University Hospitals Fertility Clinic Letter to Patients on March 26 2018

University Hospitals Fertility Clinic Letter to Patients on March 26, 2018

March 26, 2018


We write to you today with important new information and a heavy heart.

As you know, we have been assessing the circumstances surrounding the catastrophic failure at our fertility clinic and why this happened. Our investigation still hasn’t led us to the ultimate answer that we know you and so many others want. Rather than waiting until we have all of the information and answers, we want to share some new and important facts with you now.

But first, we want to acknowledge the dismay we heard from some patients who were upset that the first letter they received from us didn’t include a personalized greeting. We were trying to get word out to those affected by the situation as quickly as possible and, in the interest of time, we made the decision to do so without a formal salutation. We meant no offense and apologize.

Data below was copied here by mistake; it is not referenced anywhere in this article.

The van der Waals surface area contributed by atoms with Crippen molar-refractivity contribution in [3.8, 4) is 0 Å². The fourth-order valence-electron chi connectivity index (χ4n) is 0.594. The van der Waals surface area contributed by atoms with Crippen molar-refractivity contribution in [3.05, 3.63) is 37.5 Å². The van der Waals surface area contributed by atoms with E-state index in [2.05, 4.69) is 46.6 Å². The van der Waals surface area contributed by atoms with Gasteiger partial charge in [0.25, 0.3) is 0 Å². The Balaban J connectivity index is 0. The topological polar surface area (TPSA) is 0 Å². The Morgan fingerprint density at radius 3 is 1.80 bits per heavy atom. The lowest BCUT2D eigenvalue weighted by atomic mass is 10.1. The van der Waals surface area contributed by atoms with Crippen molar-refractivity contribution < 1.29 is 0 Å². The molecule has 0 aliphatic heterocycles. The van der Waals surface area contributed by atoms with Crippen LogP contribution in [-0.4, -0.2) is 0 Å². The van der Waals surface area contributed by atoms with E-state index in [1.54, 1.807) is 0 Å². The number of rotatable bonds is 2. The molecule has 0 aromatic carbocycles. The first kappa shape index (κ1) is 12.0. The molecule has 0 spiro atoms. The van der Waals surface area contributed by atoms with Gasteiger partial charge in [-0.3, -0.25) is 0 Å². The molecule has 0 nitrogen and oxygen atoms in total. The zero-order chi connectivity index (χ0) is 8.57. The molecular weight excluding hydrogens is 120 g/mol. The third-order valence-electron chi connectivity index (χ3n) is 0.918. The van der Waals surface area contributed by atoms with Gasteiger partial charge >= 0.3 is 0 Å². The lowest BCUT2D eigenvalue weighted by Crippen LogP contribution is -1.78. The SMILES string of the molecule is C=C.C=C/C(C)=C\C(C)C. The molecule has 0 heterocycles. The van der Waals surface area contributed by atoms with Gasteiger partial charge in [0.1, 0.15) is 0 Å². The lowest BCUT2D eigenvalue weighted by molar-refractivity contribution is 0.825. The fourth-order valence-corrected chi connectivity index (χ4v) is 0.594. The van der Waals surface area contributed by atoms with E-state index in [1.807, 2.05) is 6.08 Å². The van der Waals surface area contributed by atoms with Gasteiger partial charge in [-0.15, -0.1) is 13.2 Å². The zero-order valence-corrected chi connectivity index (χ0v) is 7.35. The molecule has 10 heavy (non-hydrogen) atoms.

We also want to say we’re sorry to those who were offended that they learned new details from TV, newspapers and social media before receiving that information from us in the two previous letters we sent. We can’t control the exact time when the letters arrive – or when a member of the media might receive a copy from a patient, thereby making the information public.

Here are the facts we have now confirmed:

We know that many more eggs and embryos were affected than first estimated and that it’s unlikely that any are viable. All of our records for the storage tank in question have now been reviewed. We now believe about 950 of our patients were affected by the failure of this storage tank. The technical manner in which the eggs and embryos are stored in these freezers complicated our initial determination of how many patients and specimens were affected, and after review, we have determined that the total number of affected eggs and embryos for these patients is more than 4,000, not the estimate of 2,000 previously used. We are heartbroken to tell you that it’s unlikely any are viable.